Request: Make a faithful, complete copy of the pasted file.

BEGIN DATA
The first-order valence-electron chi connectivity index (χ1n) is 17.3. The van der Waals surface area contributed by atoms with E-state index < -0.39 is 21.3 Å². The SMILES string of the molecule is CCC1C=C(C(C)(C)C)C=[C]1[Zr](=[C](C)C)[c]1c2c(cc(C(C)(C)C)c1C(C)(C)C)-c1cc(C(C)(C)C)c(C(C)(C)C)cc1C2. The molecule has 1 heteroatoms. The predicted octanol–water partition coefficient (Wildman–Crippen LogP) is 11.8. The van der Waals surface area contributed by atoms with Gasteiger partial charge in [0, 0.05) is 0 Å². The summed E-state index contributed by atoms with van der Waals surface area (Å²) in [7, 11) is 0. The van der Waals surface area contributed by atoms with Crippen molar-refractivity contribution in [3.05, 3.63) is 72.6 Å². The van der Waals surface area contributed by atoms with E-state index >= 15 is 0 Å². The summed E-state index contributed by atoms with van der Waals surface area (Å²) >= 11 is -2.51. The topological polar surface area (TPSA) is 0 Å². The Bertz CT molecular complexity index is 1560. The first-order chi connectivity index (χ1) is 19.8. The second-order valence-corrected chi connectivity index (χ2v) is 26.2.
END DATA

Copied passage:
The first-order valence-electron chi connectivity index (χ1n) is 17.3. The van der Waals surface area contributed by atoms with E-state index < -0.39 is 21.3 Å². The SMILES string of the molecule is CCC1C=C(C(C)(C)C)C=[C]1[Zr](=[C](C)C)[c]1c2c(cc(C(C)(C)C)c1C(C)(C)C)-c1cc(C(C)(C)C)c(C(C)(C)C)cc1C2. The molecule has 1 heteroatoms. The predicted octanol–water partition coefficient (Wildman–Crippen LogP) is 11.8. The van der Waals surface area contributed by atoms with Gasteiger partial charge in [0, 0.05) is 0 Å². The summed E-state index contributed by atoms with van der Waals surface area (Å²) in [7, 11) is 0. The van der Waals surface area contributed by atoms with Crippen molar-refractivity contribution in [3.05, 3.63) is 72.6 Å². The van der Waals surface area contributed by atoms with E-state index >= 15 is 0 Å². The summed E-state index contributed by atoms with van der Waals surface area (Å²) >= 11 is -2.51. The topological polar surface area (TPSA) is 0 Å². The Bertz CT molecular complexity index is 1560. The first-order chi connectivity index (χ1) is 19.8. The second-order valence-corrected chi connectivity index (χ2v) is 26.2.